Maryville, Mo., to Settle Alleged Violations of Clean Water Act
City will pay civil penalty and install a new energy-efficient water pump at the sewage treatment plant
The City of Maryville, Mo., has agreed to pay a civil penalty valued at $33,000, including a cash payment of $20,400 to the U.S. and the installation of a new energy-efficient water pump at the city's sewage treatment plant, to settle allegations that it failed to properly operate its industrial wastewater pretreatment program.
According to a civil complaint and consent agreement filed Aug. 12, 2009, in Kansas City, Kan., EPA Region 7 determined that the city failed to conduct required annual inspections of seven local industries, identified as "significant industrial users" of the city's wastewater treatment system, during 2005 and 2006. Those users included LMP Steel and Wire, Federal-Mogul Corporation, Deluxe Printing, Eveready/Energizer Battery Co., Kawasaki Motors Mfg. Co., Laclede Chain Mfg. Co. and St. Francis Hospital.
Although EPA identified violations of Maryville's pretreatment program by the seven significant industrial users, those incidents do not appear to have caused or contributed to any violations of the city's effluent limits.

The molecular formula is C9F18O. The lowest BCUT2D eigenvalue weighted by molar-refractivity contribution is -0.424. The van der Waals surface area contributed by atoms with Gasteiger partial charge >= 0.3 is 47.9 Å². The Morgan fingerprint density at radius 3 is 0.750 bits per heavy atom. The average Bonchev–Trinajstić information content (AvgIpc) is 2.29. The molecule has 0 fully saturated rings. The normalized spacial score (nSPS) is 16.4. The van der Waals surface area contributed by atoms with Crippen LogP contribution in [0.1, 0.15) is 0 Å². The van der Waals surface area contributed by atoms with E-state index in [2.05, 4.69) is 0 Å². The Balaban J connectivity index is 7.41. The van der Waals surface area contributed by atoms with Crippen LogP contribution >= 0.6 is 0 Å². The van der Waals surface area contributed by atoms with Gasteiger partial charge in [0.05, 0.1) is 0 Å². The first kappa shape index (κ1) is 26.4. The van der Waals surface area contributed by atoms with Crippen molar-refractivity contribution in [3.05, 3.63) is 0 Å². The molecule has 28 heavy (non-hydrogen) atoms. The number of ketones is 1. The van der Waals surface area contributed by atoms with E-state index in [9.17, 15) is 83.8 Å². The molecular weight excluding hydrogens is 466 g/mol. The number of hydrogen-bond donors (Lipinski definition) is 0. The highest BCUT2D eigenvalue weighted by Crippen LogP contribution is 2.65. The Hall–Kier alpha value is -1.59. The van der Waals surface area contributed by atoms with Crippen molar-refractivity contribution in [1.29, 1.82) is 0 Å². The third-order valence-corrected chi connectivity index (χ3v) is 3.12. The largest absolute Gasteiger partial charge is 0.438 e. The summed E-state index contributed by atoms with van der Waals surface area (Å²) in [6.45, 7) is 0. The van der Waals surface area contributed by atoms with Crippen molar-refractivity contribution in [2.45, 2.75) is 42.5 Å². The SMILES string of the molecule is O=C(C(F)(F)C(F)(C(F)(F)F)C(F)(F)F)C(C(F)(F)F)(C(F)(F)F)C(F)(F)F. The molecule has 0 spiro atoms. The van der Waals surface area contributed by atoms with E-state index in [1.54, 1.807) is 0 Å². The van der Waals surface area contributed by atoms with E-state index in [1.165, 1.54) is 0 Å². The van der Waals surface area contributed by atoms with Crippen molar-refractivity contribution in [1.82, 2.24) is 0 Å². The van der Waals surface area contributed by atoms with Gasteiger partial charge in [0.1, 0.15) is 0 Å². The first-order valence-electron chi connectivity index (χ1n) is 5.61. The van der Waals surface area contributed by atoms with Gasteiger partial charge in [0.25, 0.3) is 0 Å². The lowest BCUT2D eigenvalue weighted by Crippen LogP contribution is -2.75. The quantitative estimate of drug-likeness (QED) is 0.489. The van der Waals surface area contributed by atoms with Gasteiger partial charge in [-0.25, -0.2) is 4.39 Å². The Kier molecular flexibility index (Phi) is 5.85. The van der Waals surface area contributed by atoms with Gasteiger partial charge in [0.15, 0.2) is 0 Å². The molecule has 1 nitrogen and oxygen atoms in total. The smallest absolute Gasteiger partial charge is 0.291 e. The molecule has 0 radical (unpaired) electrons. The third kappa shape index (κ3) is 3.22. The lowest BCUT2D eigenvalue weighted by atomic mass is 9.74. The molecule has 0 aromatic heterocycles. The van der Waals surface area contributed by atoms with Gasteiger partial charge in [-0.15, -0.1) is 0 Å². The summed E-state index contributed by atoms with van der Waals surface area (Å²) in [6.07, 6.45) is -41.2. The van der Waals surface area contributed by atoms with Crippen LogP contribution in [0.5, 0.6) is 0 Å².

"This settlement is an important step in protecting water quality in northwest Missouri," said William Spratlin, director of EPA Region 7's Water, Wetlands and Pesticides Division. "Cities implementing the pretreatment program must realize their important role in keeping toxic pollutants out of our streams and rivers."
The industrial pretreatment program provides pretreatment standards that are designed to control pollutants from industrial users at the source before they reach the city's sewage treatment plant. Without proper implementation of the pretreatment program, these pollutants have the potential to pass through the city's plant and into receiving streams without adequate treatment. Such pollutants may also interfere with the effectiveness of the sewage treatment plant and contaminate the plant's sewage sludge.
Besides paying the $20,400 civil penalty, Maryville has also agreed to perform a supplemental environmental project, involving the installation of a new water pump at its treatment plant. The new centrifugal pump with variable frequency drives should result in significant improvements to energy efficiency for the city. Unlike the pump that it will replace, the new pump is designed to operate at variable speeds and shut down when not in use. The increased energy efficiency will reduce the city's energy consumption and associated generation of greenhouse gases.